Barnes fared well against both righties and lefties in 2018

An advantage to Barnes’ case is how well he did against hitters from both sides of the plate. He held hitters, collectively, to an OPS under .650, and most outstandingly, held right-handed hitters to a lowly .191 average. The sample size is larger against righties, and the numbers are better still. A hurler that can reverse splits and still maintain dominance is on the path to success.

Barnes performed even better in the 2018 postseason

While the big righty featured stuff above league average last season, it was the playoffs where he really shined. Through 10.1 innings, Barnes allowed just one run and struck out ten batters, all in high leverage situations against three of the best lineups baseball has to offer. Barnes bounced around anywhere from the fifth through the ninth inning, and found success at each stop. A pitcher with the moxie to fit into different roles makes the Matt Barnes, 2019 closer decision an easy one.

There are no guarantees that Cora sticks with a traditional ninth inning closer this season. There is a good chance Barnes and fellow postseason standout Ryan Brasier switch roles on a match up basis. One night Barnes might get the call, and Brasier the other. After three years of gradual improvement, one thing is clear- if Barnes gets that call, he is going to answer.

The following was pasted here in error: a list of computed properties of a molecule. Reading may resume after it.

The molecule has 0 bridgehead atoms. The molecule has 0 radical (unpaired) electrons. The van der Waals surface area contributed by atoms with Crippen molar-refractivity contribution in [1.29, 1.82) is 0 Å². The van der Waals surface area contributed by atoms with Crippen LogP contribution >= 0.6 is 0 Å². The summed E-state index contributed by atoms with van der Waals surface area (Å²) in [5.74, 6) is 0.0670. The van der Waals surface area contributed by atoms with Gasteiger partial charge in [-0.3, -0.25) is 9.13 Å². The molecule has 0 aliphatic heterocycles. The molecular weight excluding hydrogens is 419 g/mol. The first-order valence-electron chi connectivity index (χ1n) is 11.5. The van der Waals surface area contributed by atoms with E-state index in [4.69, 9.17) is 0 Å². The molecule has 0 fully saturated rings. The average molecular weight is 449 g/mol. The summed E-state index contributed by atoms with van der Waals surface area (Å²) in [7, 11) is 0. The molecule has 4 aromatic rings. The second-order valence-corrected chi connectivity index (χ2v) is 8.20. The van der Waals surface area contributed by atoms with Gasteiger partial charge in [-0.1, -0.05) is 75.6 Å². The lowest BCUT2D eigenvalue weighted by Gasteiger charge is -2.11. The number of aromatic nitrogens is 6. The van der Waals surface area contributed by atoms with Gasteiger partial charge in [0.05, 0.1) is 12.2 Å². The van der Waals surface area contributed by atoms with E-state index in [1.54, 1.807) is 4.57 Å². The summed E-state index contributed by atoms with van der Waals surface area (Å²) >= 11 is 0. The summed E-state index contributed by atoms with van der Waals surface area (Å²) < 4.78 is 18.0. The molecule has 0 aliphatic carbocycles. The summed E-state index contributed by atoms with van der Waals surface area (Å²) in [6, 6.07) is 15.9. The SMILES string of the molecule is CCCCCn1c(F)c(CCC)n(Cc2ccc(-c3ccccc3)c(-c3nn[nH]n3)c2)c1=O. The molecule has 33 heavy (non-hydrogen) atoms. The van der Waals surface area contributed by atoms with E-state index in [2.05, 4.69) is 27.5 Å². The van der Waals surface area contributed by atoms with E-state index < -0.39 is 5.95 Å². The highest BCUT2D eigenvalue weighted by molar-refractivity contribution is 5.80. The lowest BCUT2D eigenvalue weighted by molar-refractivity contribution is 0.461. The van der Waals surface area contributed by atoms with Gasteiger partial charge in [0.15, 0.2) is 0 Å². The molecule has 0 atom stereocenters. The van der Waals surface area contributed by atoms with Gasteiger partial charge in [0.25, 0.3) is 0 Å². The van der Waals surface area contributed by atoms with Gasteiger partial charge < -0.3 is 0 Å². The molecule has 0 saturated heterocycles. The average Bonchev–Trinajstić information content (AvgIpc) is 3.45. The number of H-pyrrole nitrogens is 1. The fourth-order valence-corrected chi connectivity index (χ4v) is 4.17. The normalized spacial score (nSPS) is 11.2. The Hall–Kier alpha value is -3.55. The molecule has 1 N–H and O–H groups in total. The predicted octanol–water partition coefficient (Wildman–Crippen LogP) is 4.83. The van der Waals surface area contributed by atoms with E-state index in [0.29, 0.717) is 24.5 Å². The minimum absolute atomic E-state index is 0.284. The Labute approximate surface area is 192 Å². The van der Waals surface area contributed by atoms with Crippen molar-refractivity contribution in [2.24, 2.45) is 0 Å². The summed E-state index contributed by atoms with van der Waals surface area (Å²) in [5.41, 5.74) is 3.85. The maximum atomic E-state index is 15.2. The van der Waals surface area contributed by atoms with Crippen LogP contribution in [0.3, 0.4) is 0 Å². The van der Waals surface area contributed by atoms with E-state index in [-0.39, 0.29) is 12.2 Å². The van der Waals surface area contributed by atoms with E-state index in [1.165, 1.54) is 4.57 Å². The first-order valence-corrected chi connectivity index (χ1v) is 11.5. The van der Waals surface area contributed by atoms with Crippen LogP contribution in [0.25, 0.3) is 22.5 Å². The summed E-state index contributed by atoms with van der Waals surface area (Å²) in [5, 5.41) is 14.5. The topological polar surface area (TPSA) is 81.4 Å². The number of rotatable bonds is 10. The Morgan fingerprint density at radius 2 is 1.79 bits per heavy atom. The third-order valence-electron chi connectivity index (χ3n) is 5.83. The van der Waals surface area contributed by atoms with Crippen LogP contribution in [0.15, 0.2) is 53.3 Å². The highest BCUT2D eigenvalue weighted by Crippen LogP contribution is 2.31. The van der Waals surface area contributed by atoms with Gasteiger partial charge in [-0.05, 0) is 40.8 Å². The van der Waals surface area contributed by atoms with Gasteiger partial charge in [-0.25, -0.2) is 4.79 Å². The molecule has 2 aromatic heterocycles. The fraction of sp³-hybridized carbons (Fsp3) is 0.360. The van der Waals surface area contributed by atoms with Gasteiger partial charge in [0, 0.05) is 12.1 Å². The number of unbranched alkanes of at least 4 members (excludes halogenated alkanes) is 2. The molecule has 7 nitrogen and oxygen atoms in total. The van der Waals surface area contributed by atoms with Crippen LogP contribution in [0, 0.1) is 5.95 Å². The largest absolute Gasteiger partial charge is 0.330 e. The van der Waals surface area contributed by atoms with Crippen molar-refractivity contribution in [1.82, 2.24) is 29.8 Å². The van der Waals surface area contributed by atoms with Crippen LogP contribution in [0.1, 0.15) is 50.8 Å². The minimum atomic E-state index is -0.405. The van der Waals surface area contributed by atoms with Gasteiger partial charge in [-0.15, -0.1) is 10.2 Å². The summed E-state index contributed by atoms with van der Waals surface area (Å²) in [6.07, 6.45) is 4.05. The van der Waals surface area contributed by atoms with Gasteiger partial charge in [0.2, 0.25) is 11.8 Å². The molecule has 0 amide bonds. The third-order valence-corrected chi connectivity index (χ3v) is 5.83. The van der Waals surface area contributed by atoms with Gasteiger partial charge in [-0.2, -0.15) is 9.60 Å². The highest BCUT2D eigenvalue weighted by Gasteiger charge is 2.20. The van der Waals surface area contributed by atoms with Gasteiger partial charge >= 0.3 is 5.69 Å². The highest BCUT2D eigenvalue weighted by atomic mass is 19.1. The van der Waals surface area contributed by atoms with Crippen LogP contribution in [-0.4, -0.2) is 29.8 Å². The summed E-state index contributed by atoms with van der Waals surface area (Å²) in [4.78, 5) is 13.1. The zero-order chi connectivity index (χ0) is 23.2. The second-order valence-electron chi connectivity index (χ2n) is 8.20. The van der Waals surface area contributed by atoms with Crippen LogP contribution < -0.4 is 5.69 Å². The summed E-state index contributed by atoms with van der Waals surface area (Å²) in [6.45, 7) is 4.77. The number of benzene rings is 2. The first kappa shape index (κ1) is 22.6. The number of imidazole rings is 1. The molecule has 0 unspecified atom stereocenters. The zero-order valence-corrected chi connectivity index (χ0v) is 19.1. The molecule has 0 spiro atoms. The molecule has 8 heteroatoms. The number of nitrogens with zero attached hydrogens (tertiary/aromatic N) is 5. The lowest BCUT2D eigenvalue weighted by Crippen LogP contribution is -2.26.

Red Sox Post All-Star Break Review

The Boston Red Sox entered the All-Star break at 68-30. That was the best record in Major League Baseball, and they’ve kept a firm grasp on that honor. Back on July 2nd, Rick Porcello and the Sox took down the Washington Nationals 4-3. You may remember Porcello driving a shot into the gap and clearing the bases off a pitch from reigning NL Cy Young winner Max Scherzer to put Boston ahead. They went on to win the next nine contests. In the series opener against the Blue Jays, you may remember Mookie Betts’ at-bat heard around the world when he launched a grand slam over the Green Monster on the 13th pitch he saw. If you haven’t seen it, you should.

Boston’s next loss came eleven days later, on Friday the 13th no less, in their second All Star breakgame against the Blue Jays. The bad luck didn’t last long, however. The following game, the Sox and Jays headed to extra innings knotted at 2 when Xander Bogaerts stepped to the plate with the bases loaded. One run was all Boston needed, but Bogaerts went ahead and sent one over the fence in dead center instead, walking the game off in glorious fashion. It was Boston’s first walk-off grand slam since the year 2000.

Just a year after not hitting a single grand slam, the Sox, with nine at the break, are in striking distance of the franchise record for grand slams in a season (11), and the MLB record (14). The Red Sox concluded the first half winning 12 of their last 13 contests and 17 of their last 20. Now, as Boston’s dominant pace continues, let’s take a look back on the first half for the winningest team in Major League Baseball.

Starting Pitching

For the first time in Red Sox history, Boston entered the break with four pitchers with ten or more wins. Porcello and Eduardo Rodriguez have eleven, while Chris Sale and David Price, each with ten, are just behind.